South Korean exchange Bithumb has resumed deposit and withdrawal services for a number of cryptocurrencies after the recent hack. Another major Korean exchange, Upbit, has released an audit report showing more crypto and cash reserves than needed to pay customers. Meanwhile, all customer deposits at Korbit will now be held by a bank.
Bithumb Resumes Deposit/Withdrawal Services
Bithumb, South Korea’s largest crypto exchange, announced on Saturday, August 4, that deposit and withdrawal services for nine cryptocurrencies will be resumed on August 4 at 7 p.m. KST.
This list was revised from an announcement two days prior which stated that 10 cryptocurrencies would be included and the services would restart at 11 a.m. KST. XMR was subsequently left out of the new list without explanation.
The exchange detailed:
Bithumb has been undergoing system security check and security upgrade, the enhancement in the customers’ order to secure our asset. As the security check and upgrade have been completed, we would like to re-open cryptocurrency deposit and withdrawal services.
However, the exchange noted that “some cryptocurrencies with a significant price difference of about 10% between the Bithumb market and the standard market will be opted out for this round in view of protecting our customers’ assets.”
Recently, the exchange suspended issuing new virtual accounts after NH Nonghyup Bank refused to renew its real-name account service with the exchange, as news.Bitcoin.com previously reported.
Upbit Audit Report Shows Plenty of Reserves
Upbit, South Korea’s second largest crypto exchange, released an audit report Friday. The audit was conducted on June 28 and 29 by Eugene Accounting Corp and focused on 145 coins and the exchange’s deposits, according to Upbit.
The report “was completed after checking the company’s balance in its digital wallet and bank account,” the Investor detailed, adding:
Upbit operator Dunamu said its cryptocurrency reserve ratio stands at 103 percent of total deposits made by customers with cash reserve ratio of 127 percent. The company, however, has not revealed the exact figures.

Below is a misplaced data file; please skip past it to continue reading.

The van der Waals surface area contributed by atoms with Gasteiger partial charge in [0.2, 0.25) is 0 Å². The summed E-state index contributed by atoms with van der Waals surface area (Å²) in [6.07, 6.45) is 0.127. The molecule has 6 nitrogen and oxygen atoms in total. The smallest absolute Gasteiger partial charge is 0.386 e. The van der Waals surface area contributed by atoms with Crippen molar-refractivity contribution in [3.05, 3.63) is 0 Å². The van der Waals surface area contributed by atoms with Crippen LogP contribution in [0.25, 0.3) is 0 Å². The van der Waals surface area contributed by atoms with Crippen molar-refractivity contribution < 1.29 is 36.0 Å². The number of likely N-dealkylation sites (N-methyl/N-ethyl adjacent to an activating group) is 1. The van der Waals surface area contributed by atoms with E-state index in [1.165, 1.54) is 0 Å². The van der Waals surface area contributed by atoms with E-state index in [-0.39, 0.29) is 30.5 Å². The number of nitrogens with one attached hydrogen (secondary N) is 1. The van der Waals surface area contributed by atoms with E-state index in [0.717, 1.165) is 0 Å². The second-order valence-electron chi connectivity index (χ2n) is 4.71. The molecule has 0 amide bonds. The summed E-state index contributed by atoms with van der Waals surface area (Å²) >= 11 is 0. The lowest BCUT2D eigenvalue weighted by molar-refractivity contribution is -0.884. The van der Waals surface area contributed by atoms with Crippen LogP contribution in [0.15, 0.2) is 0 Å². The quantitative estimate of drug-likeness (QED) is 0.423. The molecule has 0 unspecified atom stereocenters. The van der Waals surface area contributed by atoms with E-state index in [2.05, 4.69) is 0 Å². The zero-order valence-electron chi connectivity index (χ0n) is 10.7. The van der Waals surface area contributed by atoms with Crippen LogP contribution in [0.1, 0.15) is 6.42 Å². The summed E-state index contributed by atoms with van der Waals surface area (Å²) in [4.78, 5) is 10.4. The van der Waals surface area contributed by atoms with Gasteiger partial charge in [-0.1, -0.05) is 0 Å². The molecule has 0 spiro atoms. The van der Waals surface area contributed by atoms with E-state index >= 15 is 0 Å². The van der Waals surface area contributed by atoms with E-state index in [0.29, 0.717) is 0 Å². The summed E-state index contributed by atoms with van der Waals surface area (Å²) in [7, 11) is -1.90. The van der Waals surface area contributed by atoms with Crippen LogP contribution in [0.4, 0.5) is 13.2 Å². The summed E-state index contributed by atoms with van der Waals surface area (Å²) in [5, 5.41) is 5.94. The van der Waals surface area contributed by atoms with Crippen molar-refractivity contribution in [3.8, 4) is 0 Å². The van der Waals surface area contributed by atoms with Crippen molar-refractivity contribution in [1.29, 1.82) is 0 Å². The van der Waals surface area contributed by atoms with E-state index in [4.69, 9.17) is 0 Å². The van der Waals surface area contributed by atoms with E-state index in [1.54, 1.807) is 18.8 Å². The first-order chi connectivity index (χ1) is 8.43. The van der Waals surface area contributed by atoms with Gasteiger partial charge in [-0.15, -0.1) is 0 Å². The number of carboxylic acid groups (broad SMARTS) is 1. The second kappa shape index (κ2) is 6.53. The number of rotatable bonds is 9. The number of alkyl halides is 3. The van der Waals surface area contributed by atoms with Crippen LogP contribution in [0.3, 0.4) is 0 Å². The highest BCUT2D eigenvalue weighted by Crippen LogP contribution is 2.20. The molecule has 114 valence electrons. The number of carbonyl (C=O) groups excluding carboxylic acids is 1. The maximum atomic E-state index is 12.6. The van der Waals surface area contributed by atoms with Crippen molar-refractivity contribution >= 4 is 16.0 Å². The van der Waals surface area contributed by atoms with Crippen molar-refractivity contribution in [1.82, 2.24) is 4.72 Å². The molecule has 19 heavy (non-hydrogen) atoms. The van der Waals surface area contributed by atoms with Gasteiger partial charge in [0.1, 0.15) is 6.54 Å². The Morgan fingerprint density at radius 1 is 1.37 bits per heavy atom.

Dunamu CEO Lee Sir-goo was quoted saying “we hold excess amounts of cryptocurrency and cash reserves than what we have to pay our customers,” noting that “this indicates we are able to pay whenever our customers wish to (withdraw).”
In May, the authorities started investigating Upbit since they were concerned that the exchange may not have the funds to repay customers due to its business practices and agreement with the US exchange Bittrex. Upbit was accused “of inflating their balance sheets without holding sufficient reserves,” the news outlet described.
Korbit Lets Bank Hold all Customer Deposits
Korbit, another of the country’s four largest crypto exchanges, has become the first exchange in the country to exclusively use the real-name system.
Since the government implemented this system at the end of January, “Korbit has been implementing real-name verified deposit and withdrawal account services for cryptocurrency trading,” the exchange explained Thursday. This is “to comply with the government’s measures to promote the sound development of the cryptocurrency market,” Korbit noted, adding:
In line with the government’s efforts, Shinhan Bank has strengthened its policy on separate custody of customer deposits, and as a result, Korbit’s customer deposits will be managed by Shinhan Bank starting from August 2018.
The exchange clarified that, under this arrangement, withdrawals of Korean won from customer accounts “will not be available to users who have not completed the real-name verification. Due to government policy, real-name verification is only available to Korean citizens at this time.”
The real-name system has been partially used by the country’s largest exchanges: Upbit, Bithumb, Coinone, and Korbit. The regulators want all crypto trading accounts converted into real-name ones but the conversions at each exchange have been progressing slowly.
What do you think of Bithumb resuming deposit/withdrawal services, Upbit audit report showing excess reserves, and Korbit fully using the real-name system? Let us know in the comments section below.
Images courtesy of Shutterstock, Bithumb, Upbit, and Korbit.
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